This is what you get when you group streets by their geographic orientation and color them accordingly with a neon paintbrush. From the ever curious Stephen Von Worley:
That’s every public street, colored by the predominant orientation of itself and its neighbors, thickened where the layout is most “grid-like” — to use an old-school woodworking metaphor, it’s as if we brushed some digital lacquer over the raw geographic transportation network data to make the grain pop.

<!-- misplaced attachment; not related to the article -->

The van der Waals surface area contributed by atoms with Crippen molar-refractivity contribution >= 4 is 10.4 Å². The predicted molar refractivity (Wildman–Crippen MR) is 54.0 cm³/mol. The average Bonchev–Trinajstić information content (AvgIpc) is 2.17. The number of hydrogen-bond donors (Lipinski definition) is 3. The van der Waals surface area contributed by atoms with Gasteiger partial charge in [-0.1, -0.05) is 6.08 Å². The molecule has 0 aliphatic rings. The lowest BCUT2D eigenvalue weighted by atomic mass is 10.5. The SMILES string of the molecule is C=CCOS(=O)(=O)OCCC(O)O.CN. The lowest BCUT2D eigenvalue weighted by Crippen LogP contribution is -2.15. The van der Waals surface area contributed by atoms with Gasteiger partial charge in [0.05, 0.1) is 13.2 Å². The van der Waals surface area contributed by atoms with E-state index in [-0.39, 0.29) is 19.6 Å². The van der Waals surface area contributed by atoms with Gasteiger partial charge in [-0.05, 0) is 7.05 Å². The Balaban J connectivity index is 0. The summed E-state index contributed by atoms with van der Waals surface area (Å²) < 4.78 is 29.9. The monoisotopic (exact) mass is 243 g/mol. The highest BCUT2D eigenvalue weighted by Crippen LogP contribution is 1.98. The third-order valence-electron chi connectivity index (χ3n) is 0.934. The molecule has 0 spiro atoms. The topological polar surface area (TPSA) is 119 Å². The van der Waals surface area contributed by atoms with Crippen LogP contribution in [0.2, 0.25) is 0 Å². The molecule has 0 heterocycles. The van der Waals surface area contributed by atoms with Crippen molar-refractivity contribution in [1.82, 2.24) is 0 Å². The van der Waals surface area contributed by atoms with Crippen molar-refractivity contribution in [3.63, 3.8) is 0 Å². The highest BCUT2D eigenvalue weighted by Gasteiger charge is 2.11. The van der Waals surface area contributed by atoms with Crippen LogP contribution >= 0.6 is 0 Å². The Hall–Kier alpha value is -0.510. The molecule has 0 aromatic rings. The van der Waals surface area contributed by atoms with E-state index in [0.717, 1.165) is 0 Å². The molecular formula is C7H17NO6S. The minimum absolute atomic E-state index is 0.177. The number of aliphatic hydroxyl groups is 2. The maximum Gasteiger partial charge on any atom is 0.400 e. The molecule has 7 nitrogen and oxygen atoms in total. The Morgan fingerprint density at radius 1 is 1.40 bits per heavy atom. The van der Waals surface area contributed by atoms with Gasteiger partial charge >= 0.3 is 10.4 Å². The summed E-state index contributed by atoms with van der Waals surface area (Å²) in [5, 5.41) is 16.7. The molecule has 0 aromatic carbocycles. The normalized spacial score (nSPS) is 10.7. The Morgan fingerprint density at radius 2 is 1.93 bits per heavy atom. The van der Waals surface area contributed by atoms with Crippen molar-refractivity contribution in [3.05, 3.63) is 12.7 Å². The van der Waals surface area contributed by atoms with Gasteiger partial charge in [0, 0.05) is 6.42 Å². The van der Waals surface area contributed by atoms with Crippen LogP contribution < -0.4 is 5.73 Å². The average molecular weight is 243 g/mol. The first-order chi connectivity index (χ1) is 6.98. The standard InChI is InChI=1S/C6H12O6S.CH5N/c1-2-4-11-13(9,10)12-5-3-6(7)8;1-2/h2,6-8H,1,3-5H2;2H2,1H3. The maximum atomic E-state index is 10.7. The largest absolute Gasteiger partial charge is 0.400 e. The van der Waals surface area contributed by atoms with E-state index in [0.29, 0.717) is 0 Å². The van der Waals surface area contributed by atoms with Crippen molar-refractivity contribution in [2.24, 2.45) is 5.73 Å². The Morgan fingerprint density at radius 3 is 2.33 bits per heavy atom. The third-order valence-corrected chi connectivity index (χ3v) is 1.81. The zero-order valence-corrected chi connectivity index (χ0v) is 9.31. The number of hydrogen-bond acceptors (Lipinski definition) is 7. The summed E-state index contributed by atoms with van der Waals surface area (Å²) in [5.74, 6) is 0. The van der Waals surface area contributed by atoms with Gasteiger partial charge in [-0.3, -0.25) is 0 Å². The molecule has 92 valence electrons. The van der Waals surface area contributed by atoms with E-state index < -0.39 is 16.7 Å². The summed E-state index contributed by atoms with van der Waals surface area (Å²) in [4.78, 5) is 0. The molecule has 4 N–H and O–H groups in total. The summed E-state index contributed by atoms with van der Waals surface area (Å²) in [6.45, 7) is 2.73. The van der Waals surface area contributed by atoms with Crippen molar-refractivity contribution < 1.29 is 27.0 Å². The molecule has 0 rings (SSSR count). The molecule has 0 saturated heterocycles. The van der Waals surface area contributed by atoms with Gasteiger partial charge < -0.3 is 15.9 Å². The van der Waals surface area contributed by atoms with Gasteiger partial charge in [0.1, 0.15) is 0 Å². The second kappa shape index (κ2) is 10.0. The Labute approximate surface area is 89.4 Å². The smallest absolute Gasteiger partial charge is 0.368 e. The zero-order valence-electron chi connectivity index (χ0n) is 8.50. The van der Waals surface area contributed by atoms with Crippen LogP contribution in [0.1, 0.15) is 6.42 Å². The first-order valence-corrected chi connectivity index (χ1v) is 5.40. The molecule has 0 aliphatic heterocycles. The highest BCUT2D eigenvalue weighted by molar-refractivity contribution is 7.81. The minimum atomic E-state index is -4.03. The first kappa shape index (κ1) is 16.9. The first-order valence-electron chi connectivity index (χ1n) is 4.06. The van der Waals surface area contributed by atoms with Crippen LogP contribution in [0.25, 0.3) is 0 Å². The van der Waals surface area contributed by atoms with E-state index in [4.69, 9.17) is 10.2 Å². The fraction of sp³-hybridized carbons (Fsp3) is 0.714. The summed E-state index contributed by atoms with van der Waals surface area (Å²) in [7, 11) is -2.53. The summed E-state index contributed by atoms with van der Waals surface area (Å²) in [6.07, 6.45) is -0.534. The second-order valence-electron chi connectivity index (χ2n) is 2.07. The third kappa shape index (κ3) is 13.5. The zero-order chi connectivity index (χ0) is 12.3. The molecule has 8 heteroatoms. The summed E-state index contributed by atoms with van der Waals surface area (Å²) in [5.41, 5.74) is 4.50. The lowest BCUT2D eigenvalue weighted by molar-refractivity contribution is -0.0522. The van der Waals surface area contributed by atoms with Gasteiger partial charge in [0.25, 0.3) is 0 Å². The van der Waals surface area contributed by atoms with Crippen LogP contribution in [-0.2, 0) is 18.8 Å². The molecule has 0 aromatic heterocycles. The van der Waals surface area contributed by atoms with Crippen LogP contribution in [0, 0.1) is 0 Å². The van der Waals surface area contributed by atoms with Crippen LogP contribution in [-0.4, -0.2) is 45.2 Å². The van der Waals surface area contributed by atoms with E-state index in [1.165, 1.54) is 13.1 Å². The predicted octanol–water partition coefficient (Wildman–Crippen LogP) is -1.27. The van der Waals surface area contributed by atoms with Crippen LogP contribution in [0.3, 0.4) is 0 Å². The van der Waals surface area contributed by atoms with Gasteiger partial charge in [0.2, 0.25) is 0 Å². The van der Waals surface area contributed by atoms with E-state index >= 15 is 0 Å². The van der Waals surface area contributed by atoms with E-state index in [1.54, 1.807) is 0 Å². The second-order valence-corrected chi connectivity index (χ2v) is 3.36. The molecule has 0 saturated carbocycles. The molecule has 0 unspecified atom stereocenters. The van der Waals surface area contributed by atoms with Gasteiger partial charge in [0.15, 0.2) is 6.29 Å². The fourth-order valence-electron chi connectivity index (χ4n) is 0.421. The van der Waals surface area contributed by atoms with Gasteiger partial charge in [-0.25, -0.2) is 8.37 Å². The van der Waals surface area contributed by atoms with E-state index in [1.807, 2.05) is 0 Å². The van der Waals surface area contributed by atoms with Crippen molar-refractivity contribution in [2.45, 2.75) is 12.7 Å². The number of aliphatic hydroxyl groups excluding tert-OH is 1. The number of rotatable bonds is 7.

Above is the map for Los Angeles. You see a lot of north-south grids in the red-orange color, but head towards the center of the map in the downtown area, and you get pockets of misdirection. In cities like Tokyo and Paris it looks like there’s no order at all to the roads, whereas Chicago’s road network looks like one big grid.
Lots to ponder, especially if you live in the cities.
See also the level of gridded-ness by Seth Kadish.